Harrington, Delaware, resident Tony D'Agostino is one lucky guy. After all, his job is operating Tony's Parts, a large N.O.S./pre-owned Mopar-only parts business, so he gets to play with all kinds of cool stuff. Now Tony's personal passions are those machines that he doesn't need to add a lot of his "stock" to. Tony likes to collect survivors. He earns the dubious distinction of having two feature cars in this month's issue of Mopar Muscle. One is the Superbird he let Stunkard drive (what a glutton for punishment) and the other is the '70 Challenger convertible you see here.
The story began when his friend Jim Penta (with a last name like that, he must be a Mopar guy) was talking to Tony one day and mentioned he had a car for sale. Being a good guy, Tony figured he could help Jim sell it due to his connections in the hobby; the car didn't really interest Tony himself because, as he puts it, "I'm not a fan of green." However, he is a fan of unmolested muscle, and the more he thought about it, the more he realized that his tastes could indeed be altered for this car. After thinking about it for a couple of hours, Tony changed his mind.
"I called Jim back about three hours after our first conversation and told him, 'I'm not really crazy about green, but the condition of the car and the fact that it's a big-block four-speed convertible overshadows that fact, so I'll take it myself.'" Jim knew the type of care the first-year E-Body would receive, and he had no problem selling it to Tony.
Even if not a survivor, the car would be an interesting find. It's 1 of only 149 '70 Dodge Challenger 383/four-speed R/T convertibles built that year. Moreover, it had been babied its entire existence. Now showing 55,000 miles on the odometer, the Dodge has changed very little since it came down the assembly line.
If you notice a few flaws in the overall appearance of the car while looking at these photos, you can move to the head of our Survivor 101 class. Every inch of the EF8 Dark Green Metallic paint was applied on the assembly line at the Dodge plant, except the bottom part of the driver door. That spot was repaired after a previous owner vented his frustrations with his foot (guess that Hemicuda that blew him off was just a little more than he could take). Still, this particular example may have indeed been a Monday morning hangover or Friday afternoon rush job. As one begins to look the car over, Tony points out a few things. Take, for instance, the weatherstripping on the driver-side rear window. Tony noticed it was sticking up, so he was going to put a new screw in the missing spot. Upon closer examination, there was a reason that screw wasn't in there: The hole for the screw was never drilled! If you notice the picture of the trunk compartment, the mounting points for the spare tire and jack were never welded in place either. For you experts out there who really know your stuff, the grille may also look wrong; isn't it true that in 1970 all R/Ts came with a black grille instead of the Argent gray version? Not this one. Likewise, the taillight panel should also be black, but isn't. Like we said, it's hard to focus on a "Stormy Monday" (with apologies to T-Bone Walker and the Allman Brothers).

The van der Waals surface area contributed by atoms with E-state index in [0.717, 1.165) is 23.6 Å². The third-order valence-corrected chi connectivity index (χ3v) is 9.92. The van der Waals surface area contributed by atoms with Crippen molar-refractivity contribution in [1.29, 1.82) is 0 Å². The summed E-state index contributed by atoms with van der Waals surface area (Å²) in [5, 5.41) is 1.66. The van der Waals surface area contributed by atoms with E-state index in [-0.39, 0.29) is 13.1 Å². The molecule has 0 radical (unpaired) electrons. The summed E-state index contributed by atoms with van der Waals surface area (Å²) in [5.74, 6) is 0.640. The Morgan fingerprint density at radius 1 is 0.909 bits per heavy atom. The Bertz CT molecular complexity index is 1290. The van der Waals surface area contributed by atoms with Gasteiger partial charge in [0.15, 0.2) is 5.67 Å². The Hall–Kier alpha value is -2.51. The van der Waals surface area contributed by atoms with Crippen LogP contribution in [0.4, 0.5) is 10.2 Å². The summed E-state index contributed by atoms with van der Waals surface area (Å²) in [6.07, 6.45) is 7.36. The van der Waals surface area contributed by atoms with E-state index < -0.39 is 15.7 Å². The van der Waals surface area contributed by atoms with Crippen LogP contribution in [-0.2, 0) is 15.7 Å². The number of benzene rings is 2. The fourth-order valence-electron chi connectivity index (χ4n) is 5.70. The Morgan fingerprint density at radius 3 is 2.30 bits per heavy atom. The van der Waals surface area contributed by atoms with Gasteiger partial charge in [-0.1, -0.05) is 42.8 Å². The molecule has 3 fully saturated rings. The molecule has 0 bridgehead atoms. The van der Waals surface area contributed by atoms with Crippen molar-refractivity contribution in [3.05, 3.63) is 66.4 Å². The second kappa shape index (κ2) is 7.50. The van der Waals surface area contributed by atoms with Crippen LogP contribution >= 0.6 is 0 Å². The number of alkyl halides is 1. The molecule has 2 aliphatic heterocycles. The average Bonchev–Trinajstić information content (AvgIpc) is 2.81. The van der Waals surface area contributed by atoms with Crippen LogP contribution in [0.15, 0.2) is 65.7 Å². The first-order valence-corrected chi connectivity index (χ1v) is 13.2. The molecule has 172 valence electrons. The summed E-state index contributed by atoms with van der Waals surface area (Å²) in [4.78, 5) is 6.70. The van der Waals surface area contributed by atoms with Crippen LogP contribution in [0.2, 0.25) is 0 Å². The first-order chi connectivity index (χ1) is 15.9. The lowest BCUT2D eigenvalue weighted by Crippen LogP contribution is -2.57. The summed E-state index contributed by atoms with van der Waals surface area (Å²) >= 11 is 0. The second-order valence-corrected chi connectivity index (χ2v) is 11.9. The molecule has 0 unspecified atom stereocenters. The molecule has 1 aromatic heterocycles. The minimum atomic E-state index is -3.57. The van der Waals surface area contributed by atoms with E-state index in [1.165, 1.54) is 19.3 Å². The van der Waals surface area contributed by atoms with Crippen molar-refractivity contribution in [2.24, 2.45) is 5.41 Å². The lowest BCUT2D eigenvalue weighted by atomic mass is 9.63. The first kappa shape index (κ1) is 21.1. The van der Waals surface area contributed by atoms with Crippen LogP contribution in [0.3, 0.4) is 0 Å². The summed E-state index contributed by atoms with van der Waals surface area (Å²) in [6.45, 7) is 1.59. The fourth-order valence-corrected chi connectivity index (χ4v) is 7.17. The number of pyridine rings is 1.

Under the bonnet is a basically unchanged 383/335 HP engine, the standard basic mill for the R/T. This is still sporting the original single-point distributor, the factory's briefly assigned four-barrel Holley carburetor, and those clunky factory manifolds and exhaust. Although Tony went through the motor and replaced the rings, bearings, and gaskets, he used all of the original hardware and carefully put everything back together. The 833 crashbox is unchanged, rowed by the console-filling Hurst Pistol Grip and sending the horses to the 831/44-inch rear (which has the OEM 3.23 gearset with the cone-style Sure Grip).
The interior has also not been restored and sports the black vinyl bucket seats perched behind the mucho-scarce Rim Blow steering wheel, while the factory AM/FM radio still sends the tunes to the three-speaker dash. At one time, someone replaced the carpet using the wrong style, so Tony did correct that with the right stuff.
Finally, notice the Goodyear Polyglas tires? Well, they're real McCoy rubber, still mounted on the stock wheels with full wheel covers. Other than the motor freshening, the only other changes Tony made were the perishable items like the hoses, the battery cables, and some other minute details.
There are times when people restore cars that are almost as original as this one, and frankly, a restoration would give reason to correct some of those errors seen on this emerald beauty. However, we agree with Tony that this is one uncut diamond in the rough that gives a great picture of what cars were like from the old days...even if it was built on a Monday morning!